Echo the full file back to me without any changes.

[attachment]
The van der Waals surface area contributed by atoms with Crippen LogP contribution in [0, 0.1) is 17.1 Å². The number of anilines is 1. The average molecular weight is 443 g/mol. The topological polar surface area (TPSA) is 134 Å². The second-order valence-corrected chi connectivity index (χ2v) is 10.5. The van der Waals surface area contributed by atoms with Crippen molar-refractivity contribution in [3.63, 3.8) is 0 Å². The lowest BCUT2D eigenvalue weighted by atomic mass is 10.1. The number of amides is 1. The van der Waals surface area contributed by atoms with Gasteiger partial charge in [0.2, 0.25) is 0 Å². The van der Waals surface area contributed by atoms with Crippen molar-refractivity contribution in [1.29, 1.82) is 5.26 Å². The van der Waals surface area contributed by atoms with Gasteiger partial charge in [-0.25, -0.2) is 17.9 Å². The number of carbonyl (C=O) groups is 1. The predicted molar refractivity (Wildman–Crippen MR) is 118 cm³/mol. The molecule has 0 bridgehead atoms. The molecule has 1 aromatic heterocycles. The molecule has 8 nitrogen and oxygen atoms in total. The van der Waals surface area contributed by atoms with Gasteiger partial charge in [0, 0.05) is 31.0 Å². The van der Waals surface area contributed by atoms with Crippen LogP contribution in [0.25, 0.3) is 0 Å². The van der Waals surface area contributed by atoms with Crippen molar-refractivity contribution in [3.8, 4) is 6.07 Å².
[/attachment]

The van der Waals surface area contributed by atoms with Crippen LogP contribution in [0, 0.1) is 17.1 Å². The number of anilines is 1. The average molecular weight is 443 g/mol. The topological polar surface area (TPSA) is 134 Å². The second-order valence-corrected chi connectivity index (χ2v) is 10.5. The van der Waals surface area contributed by atoms with Crippen molar-refractivity contribution in [3.63, 3.8) is 0 Å². The lowest BCUT2D eigenvalue weighted by atomic mass is 10.1. The number of amides is 1. The van der Waals surface area contributed by atoms with Gasteiger partial charge in [0.2, 0.25) is 0 Å². The van der Waals surface area contributed by atoms with Crippen molar-refractivity contribution in [1.29, 1.82) is 5.26 Å². The van der Waals surface area contributed by atoms with Gasteiger partial charge in [-0.25, -0.2) is 17.9 Å². The number of carbonyl (C=O) groups is 1. The predicted molar refractivity (Wildman–Crippen MR) is 118 cm³/mol. The molecule has 0 bridgehead atoms. The molecule has 1 aromatic heterocycles. The molecule has 8 nitrogen and oxygen atoms in total. The van der Waals surface area contributed by atoms with Gasteiger partial charge in [0, 0.05) is 31.0 Å². The van der Waals surface area contributed by atoms with Crippen LogP contribution in [0.25, 0.3) is 0 Å². The van der Waals surface area contributed by atoms with Crippen molar-refractivity contribution in [3.8, 4) is 6.07 Å².